The white wines of Burgundy are, in general, made from the Chardonnay grape. There is, however, another white grape variety that is grown in the region; and this is the Aligoté. Prior to the onset of the phylloxera (the 19th century disease that wiped out almost all the vineyards in Europe), the Aligoté grape was widely grown in Burgundy, says Jérôme Castagnier the proprietor of Domaine Castagnier. Aligoté is one of the grape varietals used for the underrated Cremant de Bourgogne. It is also the original base for the drink Kir.
While French vines grafted onto disease-resistant American rootstock solved the problem of the phylloxera, it marked the beginning of the decline of Aligoté. Today, in view of the rising prices of both red and white wines from Burgundy, wines made from the Aligoté grape offer exceptional value. Top producers such as Domaine Leroy, Domaine Ramonet and Coche Drury produce aligoté. If you see a bottle with a label that reads Bouzeron, know that this is also an Aligoté appellation and worthy of your attention.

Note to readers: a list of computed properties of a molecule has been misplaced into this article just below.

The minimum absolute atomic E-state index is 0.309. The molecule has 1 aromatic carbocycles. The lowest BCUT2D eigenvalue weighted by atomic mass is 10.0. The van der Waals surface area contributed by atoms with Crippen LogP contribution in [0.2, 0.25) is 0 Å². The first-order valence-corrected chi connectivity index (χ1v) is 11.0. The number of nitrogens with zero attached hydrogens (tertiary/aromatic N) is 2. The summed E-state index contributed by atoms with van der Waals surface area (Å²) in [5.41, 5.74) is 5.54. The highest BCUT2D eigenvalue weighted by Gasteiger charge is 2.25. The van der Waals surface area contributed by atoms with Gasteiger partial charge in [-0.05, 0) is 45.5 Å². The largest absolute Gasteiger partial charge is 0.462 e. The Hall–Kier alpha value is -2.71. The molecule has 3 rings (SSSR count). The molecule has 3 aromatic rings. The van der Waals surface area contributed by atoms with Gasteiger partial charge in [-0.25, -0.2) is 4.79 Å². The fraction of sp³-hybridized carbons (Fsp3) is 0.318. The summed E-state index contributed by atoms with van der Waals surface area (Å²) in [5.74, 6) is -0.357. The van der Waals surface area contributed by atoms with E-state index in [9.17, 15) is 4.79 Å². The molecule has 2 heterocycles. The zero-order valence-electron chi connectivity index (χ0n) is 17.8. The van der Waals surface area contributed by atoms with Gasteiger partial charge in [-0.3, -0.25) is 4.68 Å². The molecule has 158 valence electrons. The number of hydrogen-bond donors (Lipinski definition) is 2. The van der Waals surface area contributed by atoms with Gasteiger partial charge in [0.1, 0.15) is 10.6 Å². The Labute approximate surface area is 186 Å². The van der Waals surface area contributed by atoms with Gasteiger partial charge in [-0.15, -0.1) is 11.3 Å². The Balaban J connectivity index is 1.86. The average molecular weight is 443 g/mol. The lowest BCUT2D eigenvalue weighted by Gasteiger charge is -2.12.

The Aligoté wine should be enjoyed young. I was fortunate to have secured some of legendary winemaker Mdm Lalou Bize-Leroy’s Bourgogne Aligoté recently and enjoyed it with tempura. The acidity and freshness of the wine paired very well with the light crispy batter. The Aligoté will also pair well with fatty foods and goat’s cheese.
Domaine Leroy Bourgogne Aligoté 2014
Medium yellow in colour, this bottle displayed aromas of peach, apricot, wet stone, flint, and citrus notes. On the palate, it was medium bodied with medium acidity, nutty flavours with an elegant saline finish. The wine was delicious even when warm. This is a wonderful bottle from the Bourgogne Aligoté appellation.
The wine was purchased by the reviewer and was not hosted.